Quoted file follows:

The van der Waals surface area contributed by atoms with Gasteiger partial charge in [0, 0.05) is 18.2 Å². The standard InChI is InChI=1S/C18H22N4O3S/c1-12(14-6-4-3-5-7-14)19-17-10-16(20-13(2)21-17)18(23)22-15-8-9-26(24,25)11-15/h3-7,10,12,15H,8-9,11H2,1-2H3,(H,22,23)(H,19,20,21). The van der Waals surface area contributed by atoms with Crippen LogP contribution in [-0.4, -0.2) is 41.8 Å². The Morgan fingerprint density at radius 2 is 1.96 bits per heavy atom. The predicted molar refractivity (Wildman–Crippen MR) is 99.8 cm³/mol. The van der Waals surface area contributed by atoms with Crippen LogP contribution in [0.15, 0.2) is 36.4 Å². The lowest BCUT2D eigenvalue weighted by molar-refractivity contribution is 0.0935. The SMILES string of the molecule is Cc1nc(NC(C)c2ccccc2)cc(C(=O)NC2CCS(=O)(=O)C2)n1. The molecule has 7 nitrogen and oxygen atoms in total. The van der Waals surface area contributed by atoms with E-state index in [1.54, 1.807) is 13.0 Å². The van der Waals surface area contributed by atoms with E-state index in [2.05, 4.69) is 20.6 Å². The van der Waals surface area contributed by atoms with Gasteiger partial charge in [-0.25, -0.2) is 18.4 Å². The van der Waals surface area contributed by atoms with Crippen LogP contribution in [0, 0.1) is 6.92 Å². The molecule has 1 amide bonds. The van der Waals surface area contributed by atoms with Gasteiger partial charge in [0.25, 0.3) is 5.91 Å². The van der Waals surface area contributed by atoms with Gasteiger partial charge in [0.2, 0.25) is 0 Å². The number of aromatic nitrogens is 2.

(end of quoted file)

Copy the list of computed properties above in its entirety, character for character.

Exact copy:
The van der Waals surface area contributed by atoms with Gasteiger partial charge in [0, 0.05) is 18.2 Å². The standard InChI is InChI=1S/C18H22N4O3S/c1-12(14-6-4-3-5-7-14)19-17-10-16(20-13(2)21-17)18(23)22-15-8-9-26(24,25)11-15/h3-7,10,12,15H,8-9,11H2,1-2H3,(H,22,23)(H,19,20,21). The van der Waals surface area contributed by atoms with Crippen LogP contribution in [-0.4, -0.2) is 41.8 Å². The Morgan fingerprint density at radius 2 is 1.96 bits per heavy atom. The predicted molar refractivity (Wildman–Crippen MR) is 99.8 cm³/mol. The van der Waals surface area contributed by atoms with Crippen LogP contribution in [0.15, 0.2) is 36.4 Å². The lowest BCUT2D eigenvalue weighted by molar-refractivity contribution is 0.0935. The SMILES string of the molecule is Cc1nc(NC(C)c2ccccc2)cc(C(=O)NC2CCS(=O)(=O)C2)n1. The molecule has 7 nitrogen and oxygen atoms in total. The van der Waals surface area contributed by atoms with E-state index in [1.54, 1.807) is 13.0 Å². The van der Waals surface area contributed by atoms with E-state index in [2.05, 4.69) is 20.6 Å². The van der Waals surface area contributed by atoms with Gasteiger partial charge in [-0.25, -0.2) is 18.4 Å². The van der Waals surface area contributed by atoms with Crippen LogP contribution in [0, 0.1) is 6.92 Å². The molecule has 1 amide bonds. The van der Waals surface area contributed by atoms with Gasteiger partial charge in [0.25, 0.3) is 5.91 Å². The van der Waals surface area contributed by atoms with Gasteiger partial charge in [0.2, 0.25) is 0 Å². The number of aromatic nitrogens is 2.